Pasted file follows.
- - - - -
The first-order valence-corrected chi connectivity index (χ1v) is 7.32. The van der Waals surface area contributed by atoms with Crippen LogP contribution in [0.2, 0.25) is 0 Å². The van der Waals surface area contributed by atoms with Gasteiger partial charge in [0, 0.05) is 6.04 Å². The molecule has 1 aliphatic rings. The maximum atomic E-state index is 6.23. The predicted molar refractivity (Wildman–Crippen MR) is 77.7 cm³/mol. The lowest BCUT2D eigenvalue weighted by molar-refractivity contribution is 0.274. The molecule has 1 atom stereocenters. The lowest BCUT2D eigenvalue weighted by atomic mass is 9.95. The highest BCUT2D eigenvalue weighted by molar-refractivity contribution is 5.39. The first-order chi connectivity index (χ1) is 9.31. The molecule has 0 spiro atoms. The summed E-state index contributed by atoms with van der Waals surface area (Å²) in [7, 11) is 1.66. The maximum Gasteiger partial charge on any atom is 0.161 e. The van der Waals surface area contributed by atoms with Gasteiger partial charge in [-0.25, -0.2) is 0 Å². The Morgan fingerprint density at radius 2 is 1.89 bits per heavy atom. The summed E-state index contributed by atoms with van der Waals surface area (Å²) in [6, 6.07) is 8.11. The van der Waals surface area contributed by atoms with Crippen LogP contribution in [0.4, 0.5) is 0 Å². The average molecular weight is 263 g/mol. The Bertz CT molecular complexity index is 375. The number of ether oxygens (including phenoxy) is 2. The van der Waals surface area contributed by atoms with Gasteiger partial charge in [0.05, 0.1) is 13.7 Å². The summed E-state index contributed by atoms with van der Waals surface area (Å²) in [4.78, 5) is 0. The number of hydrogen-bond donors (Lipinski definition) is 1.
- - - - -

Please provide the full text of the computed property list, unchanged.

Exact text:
The first-order valence-corrected chi connectivity index (χ1v) is 7.32. The van der Waals surface area contributed by atoms with Crippen LogP contribution in [0.2, 0.25) is 0 Å². The van der Waals surface area contributed by atoms with Gasteiger partial charge in [0, 0.05) is 6.04 Å². The molecule has 1 aliphatic rings. The maximum atomic E-state index is 6.23. The predicted molar refractivity (Wildman–Crippen MR) is 77.7 cm³/mol. The lowest BCUT2D eigenvalue weighted by molar-refractivity contribution is 0.274. The molecule has 1 atom stereocenters. The lowest BCUT2D eigenvalue weighted by atomic mass is 9.95. The highest BCUT2D eigenvalue weighted by molar-refractivity contribution is 5.39. The first-order chi connectivity index (χ1) is 9.31. The molecule has 0 spiro atoms. The summed E-state index contributed by atoms with van der Waals surface area (Å²) in [7, 11) is 1.66. The maximum Gasteiger partial charge on any atom is 0.161 e. The van der Waals surface area contributed by atoms with Gasteiger partial charge in [-0.25, -0.2) is 0 Å². The Morgan fingerprint density at radius 2 is 1.89 bits per heavy atom. The summed E-state index contributed by atoms with van der Waals surface area (Å²) in [6, 6.07) is 8.11. The van der Waals surface area contributed by atoms with Crippen LogP contribution in [0.4, 0.5) is 0 Å². The average molecular weight is 263 g/mol. The Bertz CT molecular complexity index is 375. The number of ether oxygens (including phenoxy) is 2. The van der Waals surface area contributed by atoms with Gasteiger partial charge in [0.05, 0.1) is 13.7 Å². The summed E-state index contributed by atoms with van der Waals surface area (Å²) in [4.78, 5) is 0. The number of hydrogen-bond donors (Lipinski definition) is 1.